“Expect the unexpected. Emily actually danced and sang after I told her that her mother died. I was shocked. Later I realized the relief we both felt. The relationship had been filled with her alcoholism, lies and illness.” Father of Emily, 17

"When my mother died, my life was crushed!  The only way that I was able to cope with hurting was to find humorous stories.  I told jokes to my friends to prevent me from crying."  John, 14


Within a family each person may mourn differently at different times. One may be talkative, another may tend to cry often, and a third might withdraw. This can generate a great deal of tension and misunderstanding within the already stressed family. Each person’s responses to death should be honored as his or her way of coping in that moment. Keep in mind that responses may change from day to day or even from hour to hour.


5. The grieving process is influenced by many issues. The impact of a death on a teen relates to a combination of factors including:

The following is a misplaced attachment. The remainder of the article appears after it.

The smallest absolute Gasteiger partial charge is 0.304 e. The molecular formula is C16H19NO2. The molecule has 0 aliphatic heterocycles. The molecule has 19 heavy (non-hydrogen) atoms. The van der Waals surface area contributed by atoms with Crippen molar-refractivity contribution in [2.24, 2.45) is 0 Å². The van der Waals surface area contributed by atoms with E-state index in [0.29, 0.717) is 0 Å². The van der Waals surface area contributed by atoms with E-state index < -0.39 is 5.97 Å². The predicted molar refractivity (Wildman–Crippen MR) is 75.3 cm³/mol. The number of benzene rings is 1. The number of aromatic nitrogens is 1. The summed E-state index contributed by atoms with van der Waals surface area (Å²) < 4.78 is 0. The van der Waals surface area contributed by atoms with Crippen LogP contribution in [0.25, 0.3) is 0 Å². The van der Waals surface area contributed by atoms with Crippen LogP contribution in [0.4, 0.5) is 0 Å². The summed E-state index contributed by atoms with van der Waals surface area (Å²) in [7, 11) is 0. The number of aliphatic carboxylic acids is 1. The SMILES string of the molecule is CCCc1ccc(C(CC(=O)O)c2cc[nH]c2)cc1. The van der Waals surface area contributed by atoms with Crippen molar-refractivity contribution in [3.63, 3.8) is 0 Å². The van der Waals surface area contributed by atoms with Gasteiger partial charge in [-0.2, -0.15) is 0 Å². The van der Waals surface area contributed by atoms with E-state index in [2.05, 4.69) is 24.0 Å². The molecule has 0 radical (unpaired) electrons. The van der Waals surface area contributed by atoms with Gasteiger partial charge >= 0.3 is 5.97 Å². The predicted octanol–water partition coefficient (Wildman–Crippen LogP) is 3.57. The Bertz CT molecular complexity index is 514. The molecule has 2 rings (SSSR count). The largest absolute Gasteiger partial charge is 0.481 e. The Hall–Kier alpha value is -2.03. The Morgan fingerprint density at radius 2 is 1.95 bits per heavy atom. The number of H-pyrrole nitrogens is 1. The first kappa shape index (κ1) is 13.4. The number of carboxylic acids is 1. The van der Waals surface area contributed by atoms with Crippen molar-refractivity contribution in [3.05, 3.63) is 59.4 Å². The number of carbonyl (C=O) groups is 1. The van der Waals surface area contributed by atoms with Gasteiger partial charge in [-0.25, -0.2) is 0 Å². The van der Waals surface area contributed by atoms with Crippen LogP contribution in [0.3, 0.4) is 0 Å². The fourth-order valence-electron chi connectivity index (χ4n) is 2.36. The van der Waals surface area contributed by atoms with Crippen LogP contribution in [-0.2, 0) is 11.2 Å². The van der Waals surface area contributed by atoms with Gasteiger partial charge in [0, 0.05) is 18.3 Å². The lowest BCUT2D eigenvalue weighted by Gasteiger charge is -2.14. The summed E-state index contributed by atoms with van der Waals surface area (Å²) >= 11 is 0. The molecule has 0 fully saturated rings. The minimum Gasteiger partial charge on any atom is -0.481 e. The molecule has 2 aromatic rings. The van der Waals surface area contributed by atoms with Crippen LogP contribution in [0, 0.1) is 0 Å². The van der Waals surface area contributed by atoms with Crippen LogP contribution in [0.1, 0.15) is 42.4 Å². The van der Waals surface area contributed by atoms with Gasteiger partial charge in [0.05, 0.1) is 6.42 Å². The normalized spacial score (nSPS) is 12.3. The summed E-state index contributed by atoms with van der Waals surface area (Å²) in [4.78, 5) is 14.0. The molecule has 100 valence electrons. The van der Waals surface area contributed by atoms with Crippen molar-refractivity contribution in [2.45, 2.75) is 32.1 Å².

* Social support systems available for the teen (family, friends and/or
* Circumstances of the death - how, where and when the person died
* Whether or not the young person unexpectedly found the body
* The nature of the relationship with the person who died - harmonious,
   abusive, conflictual, unfinished, communicative
* The teen’s level of involvement in the dying process
* The emotional and developmental age of the teen
* The teen’s previous experiences with death


6. Grief is ongoing. Grief never ends, but it does change in character and intensity. Many grievers have compared their grieving to the constantly shifting tides of the ocean; ranging from calm, low tides to raging high tides that change with the seasons and the years.


“I’ve had people say that you’ve got to go on, you’ve got to get over this. I just want to shout, ‘You’re wrong! Grief never ends.’ I don’t care what they say.” Philip, 13

Printable Word Version
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DISCLAIMER:  The contents in this article does not make you a professional counselor or therapist.  You may have to seek professional help for those you serve.